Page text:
Things are not going well for Dan Maes in Colorado. After a series of highly-publicized miscues over the last few months — and a third-party bid from ex-Rep. Tom Tancredo — Maes’ supporters are now leaving him in droves. The result? In a cycle where the GOP ought to be making strong gains all over the map, the party seems to be waving the white flag in the Colorado gubernatorial race — where they should have had a great shot of winning.
Democratic Gov. Bill Ritter is retiring after one term, which saw him accrue negative ratings. The Dems are now running Denver Mayor John Hickenlooper — and the Republicans no longer seem to be sure who they’re running, even after the primary.
The trouble started with the two candidates in the GOP primary. Former Rep. Scott McInnis was caught in a plagiarism scandal, and Maes, the tea party-backed candidate who touted his business acumen on the trail, turned out to not exactly be a successful businessman. He was delinquent in filing required state paperwork, was late in making payments to his homeowners association, and had a lien placed on his house. Maes also made some interesting policy pronouncements, such as alleging that Hickenlooper’s support for bike paths as mayor was part of a United Nations plot to destroy America’s sovereignty. On the policy end, Maes proposed that he would lay off 2,000 state employees “just like that.”
Then Tancredo threatened to get in as a third-party candidate if McInnis and Maes didn’t drop out — clearly as a potential threat to be a spoiler candidate — and Tancredo later made good on his threat — essentially splitting the conservative vote and all but handing the race to the Dem Hickenlooper.
Maes won the primary narrowly. Soon after, he had to back away from a claim that he’d worked as an undercover officer with the Kansas Bureau of Investigation. Despite mounting calls for him to drop out, Maes has stayed in the race.
Now, some of the GOPers who once backed him are starting to abandon ship. In a highly unusual move, Republican Senate nominee Ken Buck — who, like Maes, attracted much of his support from Tea Party activists — has recanted his endorsement of Maes. “I have decided that I can no longer support his candidacy for governor of Colorado,” Buck said in a statement last week. “[Maes] is struggling to determine the best path for his campaign, his family and for Colorado.” The Tea Party base is turning against him, too, with numerous Tea Party organizers telling Maes that it’s time to get out of the race.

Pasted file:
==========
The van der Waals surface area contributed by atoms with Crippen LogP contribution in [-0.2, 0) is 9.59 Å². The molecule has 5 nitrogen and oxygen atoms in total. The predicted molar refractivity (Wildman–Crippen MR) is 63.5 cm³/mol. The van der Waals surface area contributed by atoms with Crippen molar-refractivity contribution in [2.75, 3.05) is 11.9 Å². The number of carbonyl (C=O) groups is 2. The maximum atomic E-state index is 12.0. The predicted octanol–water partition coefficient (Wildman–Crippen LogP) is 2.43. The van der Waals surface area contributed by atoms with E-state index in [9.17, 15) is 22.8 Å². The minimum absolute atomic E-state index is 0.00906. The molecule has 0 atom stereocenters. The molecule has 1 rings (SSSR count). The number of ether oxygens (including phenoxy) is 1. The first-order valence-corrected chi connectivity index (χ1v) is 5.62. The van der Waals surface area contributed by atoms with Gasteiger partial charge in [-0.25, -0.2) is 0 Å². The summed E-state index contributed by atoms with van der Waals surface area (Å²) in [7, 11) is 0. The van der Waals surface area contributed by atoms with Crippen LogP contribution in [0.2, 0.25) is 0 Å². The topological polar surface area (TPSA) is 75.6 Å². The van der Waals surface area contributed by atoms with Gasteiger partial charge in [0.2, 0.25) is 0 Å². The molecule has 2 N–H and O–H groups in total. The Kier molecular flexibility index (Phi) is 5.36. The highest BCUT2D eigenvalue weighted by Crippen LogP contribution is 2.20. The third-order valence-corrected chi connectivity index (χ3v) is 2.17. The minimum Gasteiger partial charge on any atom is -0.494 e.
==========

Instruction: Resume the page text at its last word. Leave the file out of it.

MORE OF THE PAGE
And now even Gov. Haley Barbour (R-MS), chairman of the Republican Governors Association and a potential candidate for president, is writing it off. “We have put some money in Colorado,” Barbour told reporters. “Past tense.”
Now more shoes are dropping. Tancredo has rolled out endorsements from 20 elected and formerly elected Republicans, the Denver Post reported. “The narrative has been written about Dan Maes and the weakness of his campaign. He can’t overcome it and beat Hickenlooper,” said Republican state Sen. Ted Harvey. “We’ve worked very hard in the conservative trenches to have an opportunity like this … and Tom Tancredo is the only strong conservative in the race who can raise money and put on a credible campaign.”
Another Tancredo-backer is former Rep. Bob Beauprez — who was previously the Republican nominee for governor back in 2006: “I think Maes’ support will continue to evaporate rather dramatically, and I expect a coalescing of Republicans around Tom.”
If Republicans are waiting for a coalescing of support for Tancredo, it better come quickly — the TPM Poll Average shows the Democrat Hickenlooper in first place with 44.6%, then Maes in second with 28.1%, and Tancredo way behind at 12.7%.
Late Update Maes is responding to the crisis. “You discovered that I’m fallible,” Maes told conservative activists on Thursday. “You discovered that I’m a human being. And perhaps you thought I was more than maybe I really was. But by golly, I’ve made a few mistakes, and I’m going to own up to them.”